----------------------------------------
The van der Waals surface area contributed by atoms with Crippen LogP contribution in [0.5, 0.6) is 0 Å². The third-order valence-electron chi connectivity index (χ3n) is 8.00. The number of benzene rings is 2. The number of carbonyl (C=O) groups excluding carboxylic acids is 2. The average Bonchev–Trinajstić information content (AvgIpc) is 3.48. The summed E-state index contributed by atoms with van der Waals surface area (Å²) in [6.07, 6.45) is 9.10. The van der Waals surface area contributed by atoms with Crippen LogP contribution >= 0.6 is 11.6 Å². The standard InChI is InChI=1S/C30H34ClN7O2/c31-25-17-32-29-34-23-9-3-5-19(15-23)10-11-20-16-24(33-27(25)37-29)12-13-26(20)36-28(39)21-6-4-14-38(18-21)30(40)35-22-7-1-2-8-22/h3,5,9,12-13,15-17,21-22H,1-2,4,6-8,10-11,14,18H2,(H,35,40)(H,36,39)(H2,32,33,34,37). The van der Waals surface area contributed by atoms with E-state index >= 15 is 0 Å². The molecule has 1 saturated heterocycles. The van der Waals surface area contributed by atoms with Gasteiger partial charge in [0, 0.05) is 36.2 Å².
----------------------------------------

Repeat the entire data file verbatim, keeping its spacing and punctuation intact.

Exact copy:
The van der Waals surface area contributed by atoms with Crippen LogP contribution in [0.5, 0.6) is 0 Å². The third-order valence-electron chi connectivity index (χ3n) is 8.00. The number of benzene rings is 2. The number of carbonyl (C=O) groups excluding carboxylic acids is 2. The average Bonchev–Trinajstić information content (AvgIpc) is 3.48. The summed E-state index contributed by atoms with van der Waals surface area (Å²) in [6.07, 6.45) is 9.10. The van der Waals surface area contributed by atoms with Crippen LogP contribution >= 0.6 is 11.6 Å². The standard InChI is InChI=1S/C30H34ClN7O2/c31-25-17-32-29-34-23-9-3-5-19(15-23)10-11-20-16-24(33-27(25)37-29)12-13-26(20)36-28(39)21-6-4-14-38(18-21)30(40)35-22-7-1-2-8-22/h3,5,9,12-13,15-17,21-22H,1-2,4,6-8,10-11,14,18H2,(H,35,40)(H,36,39)(H2,32,33,34,37). The van der Waals surface area contributed by atoms with E-state index >= 15 is 0 Å². The molecule has 1 saturated heterocycles. The van der Waals surface area contributed by atoms with Gasteiger partial charge in [0, 0.05) is 36.2 Å².